The woman running the workshop was not what I expected. She had quite a bit of make-up and a fake tan and looked a little bit like a lady who lunches, in a hippy frock. It just goes to show you should never judge on appearances because she was wonderful: intelligent, erudite, soothing and empathetic. Her guided mediation was like a shot of pain relief. There were about eight women in the workshop and you could see we all felt it.

The session was held in the actual church, which is modern and pared down, unlike the formal Catholic churches of my childhood, with their rows of uncomfortable pews. This space had normal seats, which had been moved aside to fit around the circle in the middle. In fact it wasn’t a circle, but a pattern of a labyrinth, something I’ll come to in a minute. The most striking thing about it was this painting of the Last Supper above the altar, by a local artist Stuart Duffin:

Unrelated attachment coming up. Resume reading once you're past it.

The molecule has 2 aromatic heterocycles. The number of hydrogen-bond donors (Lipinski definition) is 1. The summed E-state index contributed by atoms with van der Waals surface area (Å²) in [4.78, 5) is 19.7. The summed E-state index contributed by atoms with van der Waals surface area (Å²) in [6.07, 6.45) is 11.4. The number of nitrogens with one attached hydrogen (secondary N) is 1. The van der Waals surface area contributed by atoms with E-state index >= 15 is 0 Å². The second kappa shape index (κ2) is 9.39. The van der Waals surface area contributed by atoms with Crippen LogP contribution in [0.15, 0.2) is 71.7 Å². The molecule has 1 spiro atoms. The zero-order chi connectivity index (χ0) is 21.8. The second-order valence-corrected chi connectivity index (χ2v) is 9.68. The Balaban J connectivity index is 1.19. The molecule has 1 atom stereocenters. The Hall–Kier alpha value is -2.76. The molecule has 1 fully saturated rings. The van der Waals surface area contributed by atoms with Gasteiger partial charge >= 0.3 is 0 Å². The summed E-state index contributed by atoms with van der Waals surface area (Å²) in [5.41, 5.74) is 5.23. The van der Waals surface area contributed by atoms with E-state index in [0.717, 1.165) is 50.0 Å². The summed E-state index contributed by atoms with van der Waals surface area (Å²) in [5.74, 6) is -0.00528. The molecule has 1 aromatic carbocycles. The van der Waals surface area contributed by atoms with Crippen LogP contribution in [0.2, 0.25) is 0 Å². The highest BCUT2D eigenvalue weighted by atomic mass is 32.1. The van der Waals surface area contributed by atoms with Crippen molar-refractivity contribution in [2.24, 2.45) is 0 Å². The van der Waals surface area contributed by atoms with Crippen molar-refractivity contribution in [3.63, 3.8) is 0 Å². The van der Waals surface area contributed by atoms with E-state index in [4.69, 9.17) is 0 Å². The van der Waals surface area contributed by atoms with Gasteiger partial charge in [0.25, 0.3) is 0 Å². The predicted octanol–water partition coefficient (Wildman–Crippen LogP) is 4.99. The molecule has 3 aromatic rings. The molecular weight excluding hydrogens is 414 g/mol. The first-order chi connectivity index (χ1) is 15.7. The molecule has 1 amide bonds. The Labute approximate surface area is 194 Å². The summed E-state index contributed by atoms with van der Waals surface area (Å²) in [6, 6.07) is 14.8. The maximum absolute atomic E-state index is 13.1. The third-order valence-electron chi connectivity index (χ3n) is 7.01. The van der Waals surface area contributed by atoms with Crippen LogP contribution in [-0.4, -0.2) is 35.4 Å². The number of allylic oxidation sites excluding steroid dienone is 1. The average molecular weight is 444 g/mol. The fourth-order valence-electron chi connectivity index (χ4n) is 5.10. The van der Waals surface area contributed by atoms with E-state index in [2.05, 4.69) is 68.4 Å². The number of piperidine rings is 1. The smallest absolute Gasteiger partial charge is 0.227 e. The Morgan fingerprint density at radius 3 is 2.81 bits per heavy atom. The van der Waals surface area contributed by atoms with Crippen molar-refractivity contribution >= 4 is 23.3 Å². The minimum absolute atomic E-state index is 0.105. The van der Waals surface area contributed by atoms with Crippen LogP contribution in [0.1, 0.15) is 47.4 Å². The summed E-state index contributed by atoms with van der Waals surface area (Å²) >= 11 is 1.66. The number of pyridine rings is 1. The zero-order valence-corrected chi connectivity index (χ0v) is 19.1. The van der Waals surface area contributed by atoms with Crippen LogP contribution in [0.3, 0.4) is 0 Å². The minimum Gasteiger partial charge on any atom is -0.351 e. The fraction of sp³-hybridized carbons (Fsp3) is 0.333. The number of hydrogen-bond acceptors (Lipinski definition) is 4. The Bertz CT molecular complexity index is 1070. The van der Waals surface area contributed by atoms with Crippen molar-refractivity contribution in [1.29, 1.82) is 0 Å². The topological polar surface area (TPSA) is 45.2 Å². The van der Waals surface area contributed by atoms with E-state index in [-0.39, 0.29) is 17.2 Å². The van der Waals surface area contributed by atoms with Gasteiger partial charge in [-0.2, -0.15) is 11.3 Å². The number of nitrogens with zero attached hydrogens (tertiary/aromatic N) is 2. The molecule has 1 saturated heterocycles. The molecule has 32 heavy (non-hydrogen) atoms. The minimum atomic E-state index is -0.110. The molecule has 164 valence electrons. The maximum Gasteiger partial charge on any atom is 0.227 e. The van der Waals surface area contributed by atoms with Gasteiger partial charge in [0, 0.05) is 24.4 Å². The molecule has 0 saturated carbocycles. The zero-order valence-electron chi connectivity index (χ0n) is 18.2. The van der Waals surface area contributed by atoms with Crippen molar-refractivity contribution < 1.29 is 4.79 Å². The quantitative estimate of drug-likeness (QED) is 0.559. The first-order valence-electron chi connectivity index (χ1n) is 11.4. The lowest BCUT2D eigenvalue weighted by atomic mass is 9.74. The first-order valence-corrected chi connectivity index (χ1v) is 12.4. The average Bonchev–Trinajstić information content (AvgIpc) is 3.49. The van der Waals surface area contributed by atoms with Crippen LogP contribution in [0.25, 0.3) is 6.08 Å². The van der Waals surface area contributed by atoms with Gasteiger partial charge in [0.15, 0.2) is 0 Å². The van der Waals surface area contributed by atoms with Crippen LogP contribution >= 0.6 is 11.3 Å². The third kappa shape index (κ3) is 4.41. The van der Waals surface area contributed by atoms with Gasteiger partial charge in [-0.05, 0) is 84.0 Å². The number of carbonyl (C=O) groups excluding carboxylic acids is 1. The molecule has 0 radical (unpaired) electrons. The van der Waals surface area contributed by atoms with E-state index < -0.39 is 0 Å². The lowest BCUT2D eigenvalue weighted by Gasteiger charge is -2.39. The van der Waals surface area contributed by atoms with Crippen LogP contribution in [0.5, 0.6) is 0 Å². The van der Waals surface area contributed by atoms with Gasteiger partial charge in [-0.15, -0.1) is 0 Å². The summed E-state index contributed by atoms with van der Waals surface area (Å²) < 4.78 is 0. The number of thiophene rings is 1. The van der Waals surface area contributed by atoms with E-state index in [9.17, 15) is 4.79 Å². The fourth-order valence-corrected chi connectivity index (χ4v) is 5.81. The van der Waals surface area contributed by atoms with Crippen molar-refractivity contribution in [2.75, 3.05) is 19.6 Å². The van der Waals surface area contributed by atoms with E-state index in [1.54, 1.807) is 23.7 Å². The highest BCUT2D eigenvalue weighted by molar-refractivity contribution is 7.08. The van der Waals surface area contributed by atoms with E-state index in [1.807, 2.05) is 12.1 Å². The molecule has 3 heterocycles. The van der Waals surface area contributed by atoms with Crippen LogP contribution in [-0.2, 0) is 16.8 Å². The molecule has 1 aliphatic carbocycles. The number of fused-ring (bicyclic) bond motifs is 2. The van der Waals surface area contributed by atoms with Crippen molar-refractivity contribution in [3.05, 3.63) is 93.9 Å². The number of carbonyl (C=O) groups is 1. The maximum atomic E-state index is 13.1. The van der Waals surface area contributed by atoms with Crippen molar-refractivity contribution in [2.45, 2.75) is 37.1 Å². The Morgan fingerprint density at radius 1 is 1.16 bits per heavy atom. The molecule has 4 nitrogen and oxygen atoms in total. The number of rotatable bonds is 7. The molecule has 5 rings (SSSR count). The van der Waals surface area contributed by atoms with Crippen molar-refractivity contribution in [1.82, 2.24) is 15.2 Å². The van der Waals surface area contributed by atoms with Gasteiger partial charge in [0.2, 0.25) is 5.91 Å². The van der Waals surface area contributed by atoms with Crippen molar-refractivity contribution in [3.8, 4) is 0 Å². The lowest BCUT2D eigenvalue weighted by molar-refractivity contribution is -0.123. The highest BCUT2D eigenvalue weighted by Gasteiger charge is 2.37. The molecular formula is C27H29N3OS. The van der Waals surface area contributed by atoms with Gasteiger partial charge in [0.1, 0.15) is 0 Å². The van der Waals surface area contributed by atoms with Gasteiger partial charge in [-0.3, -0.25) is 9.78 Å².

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It created a strong impression; for me, of inclusion and modernity and I was really drawn to the fact that it was there, in a church. The medieval history student in me loves old churches, especially the ruined kind, but I just don’t believe in God. As I became politically aware, I railed against the wealth and hypocrisy of the Catholic church, which has left me with a distrust and dislike of organised religions, especially those with archaic attitudes towards women. However, of late, I have been forced to confront that prejudice, when faced with some of the work carried out by churches of all denominations in some of the poorest communities in this country. I still despise the riches and power held by the HQs of most religions, but I respect what they do at the ground level, to provide support and relief to some of the most vulnerable people in our society when no-else will help them. The more enlightened of them don’t try and shove God down people’s throats either, just help the needy. A bit like the Buddhists, they don’t really care if you believe or not. Instead they just provide a place of safety.